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Click for Heirloom Tomato Seed Selection

Save Seeds - Victory Horticultural Library

matersearch.com - online tomato resources

Clipper Grain, Seed & Bean Cleaner

A. T. Ferrell & Co.
Hand Crank Operated Seed Cleaner / Separator

October 8, 2011 - I have been looking for one of these small footprint seed cleaners for many years. Although they are still made for testing labs and office applications, the purchase price is too high for our meager budget.

The older models would be great, but they have become scarce over the years and the ones that do appear are typically bought up by antique collectors as interesting specimens of our agrarian past. This month I finally was able to get one.

All of the little parts and pieces survived and are here.  Additionally, it came with several screens.  These included, screens: 1/12, 1/14, 1/15, 1/16, 1/18, 1/20, 1/22, 1/25, 28/28 and 30/30.  They measure 9.75" X 15".

October 8, 2011 - I emailed A. T. Ferrell over the weekend to see if they possibly have screens that will work in our cleaner.  I heard back from them this morning asking for photos.  I Am quickly getting this web page up for their review.  Hopefully they will have some solution for me as I need to be able to clean larger seeds like corn, soybeans, peas, and beans.

October 13, 2011 - I heard back from Phil Teeple, Clipper Sales at A. T. Ferrell Company who told me that our Clipper was manufactured before 1950, but that was as close as he could narrow it do to. He also let me know that screen material, and the screens themselves, were still available for sale.

July 9, 2018 - Wow does time sure fly! The cleaner has sat on the workbench in the farm's shop for nearly seven years now without being used. Part of my resolution for 2018 was to not start any new projects until all of my existing projects have been completed. The big project right now is reviving our IH 606D tractor but today I got side-tracked going through a month backlog of old emails. That is how I got back onto this project page ... a Technical Service Manager at A. T. Ferrell was researching old Clippers, ran across this page, and was curious about the functionality of one of the parts. He wrote:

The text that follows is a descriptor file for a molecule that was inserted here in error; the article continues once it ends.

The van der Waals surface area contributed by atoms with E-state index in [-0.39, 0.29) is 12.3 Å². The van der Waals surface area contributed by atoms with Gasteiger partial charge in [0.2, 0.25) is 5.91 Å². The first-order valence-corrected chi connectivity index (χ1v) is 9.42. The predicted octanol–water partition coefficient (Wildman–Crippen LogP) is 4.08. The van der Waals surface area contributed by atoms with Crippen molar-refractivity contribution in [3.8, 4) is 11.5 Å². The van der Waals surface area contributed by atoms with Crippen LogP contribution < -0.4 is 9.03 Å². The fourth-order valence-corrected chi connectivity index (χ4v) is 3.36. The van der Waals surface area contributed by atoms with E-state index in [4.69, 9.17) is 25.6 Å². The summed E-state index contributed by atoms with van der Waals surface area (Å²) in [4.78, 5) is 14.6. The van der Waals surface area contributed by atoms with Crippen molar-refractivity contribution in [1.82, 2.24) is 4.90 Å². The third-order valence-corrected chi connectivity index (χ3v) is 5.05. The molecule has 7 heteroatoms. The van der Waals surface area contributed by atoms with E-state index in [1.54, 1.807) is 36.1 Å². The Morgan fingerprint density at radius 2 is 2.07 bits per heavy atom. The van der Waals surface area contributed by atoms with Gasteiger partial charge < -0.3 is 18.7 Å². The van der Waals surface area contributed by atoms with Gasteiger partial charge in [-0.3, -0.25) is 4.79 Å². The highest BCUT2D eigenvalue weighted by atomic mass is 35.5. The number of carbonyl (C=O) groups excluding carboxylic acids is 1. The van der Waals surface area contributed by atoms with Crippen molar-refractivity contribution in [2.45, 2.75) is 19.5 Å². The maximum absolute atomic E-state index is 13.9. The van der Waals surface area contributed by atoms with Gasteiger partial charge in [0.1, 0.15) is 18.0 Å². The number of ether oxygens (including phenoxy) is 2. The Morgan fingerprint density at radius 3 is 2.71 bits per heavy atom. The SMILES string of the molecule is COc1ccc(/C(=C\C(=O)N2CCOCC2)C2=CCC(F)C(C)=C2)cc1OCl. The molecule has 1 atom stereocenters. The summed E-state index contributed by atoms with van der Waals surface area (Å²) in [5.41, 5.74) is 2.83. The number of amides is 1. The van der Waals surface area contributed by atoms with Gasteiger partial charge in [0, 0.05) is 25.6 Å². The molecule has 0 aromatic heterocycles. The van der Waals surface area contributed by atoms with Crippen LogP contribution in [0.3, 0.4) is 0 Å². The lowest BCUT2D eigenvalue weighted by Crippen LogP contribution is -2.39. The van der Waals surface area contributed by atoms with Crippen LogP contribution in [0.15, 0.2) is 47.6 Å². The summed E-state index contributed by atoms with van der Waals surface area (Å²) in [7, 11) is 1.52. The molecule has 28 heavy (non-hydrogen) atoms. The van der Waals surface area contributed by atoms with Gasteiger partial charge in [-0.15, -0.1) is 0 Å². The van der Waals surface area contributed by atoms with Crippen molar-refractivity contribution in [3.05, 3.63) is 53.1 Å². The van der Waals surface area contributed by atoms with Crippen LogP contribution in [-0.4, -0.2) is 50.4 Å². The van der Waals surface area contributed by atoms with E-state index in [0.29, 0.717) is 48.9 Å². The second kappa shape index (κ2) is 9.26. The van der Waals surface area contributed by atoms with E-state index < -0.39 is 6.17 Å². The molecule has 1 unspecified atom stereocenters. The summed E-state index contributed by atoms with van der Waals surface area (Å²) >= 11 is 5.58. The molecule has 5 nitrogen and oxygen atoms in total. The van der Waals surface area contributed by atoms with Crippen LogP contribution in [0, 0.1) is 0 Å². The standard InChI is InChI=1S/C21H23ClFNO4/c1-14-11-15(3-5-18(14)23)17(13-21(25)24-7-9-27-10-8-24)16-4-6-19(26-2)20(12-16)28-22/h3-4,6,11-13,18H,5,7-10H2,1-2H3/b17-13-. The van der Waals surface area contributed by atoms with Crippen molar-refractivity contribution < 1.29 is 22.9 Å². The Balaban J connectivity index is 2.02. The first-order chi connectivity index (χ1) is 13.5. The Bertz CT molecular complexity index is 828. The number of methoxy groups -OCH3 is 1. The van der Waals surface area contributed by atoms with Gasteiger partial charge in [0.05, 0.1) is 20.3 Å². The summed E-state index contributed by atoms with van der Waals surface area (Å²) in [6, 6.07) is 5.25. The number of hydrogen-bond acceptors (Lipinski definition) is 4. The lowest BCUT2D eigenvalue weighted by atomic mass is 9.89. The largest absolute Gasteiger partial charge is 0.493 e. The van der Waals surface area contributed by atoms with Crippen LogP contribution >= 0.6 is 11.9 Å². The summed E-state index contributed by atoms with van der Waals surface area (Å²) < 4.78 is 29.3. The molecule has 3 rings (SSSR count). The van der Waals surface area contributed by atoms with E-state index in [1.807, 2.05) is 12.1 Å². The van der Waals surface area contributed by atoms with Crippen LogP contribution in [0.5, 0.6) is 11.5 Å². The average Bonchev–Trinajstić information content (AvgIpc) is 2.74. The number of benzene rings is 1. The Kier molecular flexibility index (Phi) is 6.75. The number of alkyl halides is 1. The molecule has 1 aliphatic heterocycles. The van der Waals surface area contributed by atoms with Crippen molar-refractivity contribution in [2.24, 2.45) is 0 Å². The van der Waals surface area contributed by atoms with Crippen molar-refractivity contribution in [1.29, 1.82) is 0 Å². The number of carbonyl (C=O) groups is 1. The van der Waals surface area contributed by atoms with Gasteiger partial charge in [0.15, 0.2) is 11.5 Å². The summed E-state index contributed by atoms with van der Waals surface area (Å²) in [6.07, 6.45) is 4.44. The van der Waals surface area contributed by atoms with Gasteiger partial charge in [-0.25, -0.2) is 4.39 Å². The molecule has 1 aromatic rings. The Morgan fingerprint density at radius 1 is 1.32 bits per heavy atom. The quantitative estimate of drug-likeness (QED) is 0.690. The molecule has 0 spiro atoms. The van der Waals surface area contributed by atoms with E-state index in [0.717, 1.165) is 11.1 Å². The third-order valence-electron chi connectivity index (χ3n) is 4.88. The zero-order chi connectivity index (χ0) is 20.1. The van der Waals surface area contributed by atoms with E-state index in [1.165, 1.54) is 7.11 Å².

"I have a question about one of the photos below. Above the trash shoot on the top left there looks to be a removable stick of wood. Can you tell me what that would be used for on that machine? It looks as if that [ed. when it] is in place it would prevent the trash from being discharged from under the bottom screen. I am not sure what that would be used for. I am doing some historical research on past equipment and would like to include that in my findings."

Following are more detailed photos of the area that he is interested in. I did confirm that with the piece in place, it seals off the functionality of the trash chute on that side of the machine. However, I do not know when or why it is used.


General Operating Principles:

1. The seed to be cleaned is fed into the hopper and through the vibratory action created by the machine, it is spread evenly across the full width of the top screen.

2. The material then moves across the top screen, which has openings larger than the desired seed itself. The larger foreign material is "scalped" off while the seed and smaller material falls through the screen.

3. The bottom screen can either sift or scalp. To set up for sifting, the bottom screen openings must be smaller than the seed being cleaned. Trash, weed seeds and splits drop through the bottom screen while the good product passes over it. (This is the flow shown in the diagram above). When scalping, the screen openings must be larger than the seed itself. The large foreign material is "scalped" off while the good seed falls through the screen.

4. Next, the product is routed through a column of air from the bottom blast fan. This blast of air effectively removes any lightweight trash and dust that may have remained after screening.

5. Good, clean seed is discharged at the bottom of the air chamber into a clean seed box.


Company History:

Clipper Seed Cleaners were manufactured by the A. T. Ferrell company in Saginaw, Michigan.

The company still makes and sells agricultural equipment, including seed cleaners.  The are on the web at:



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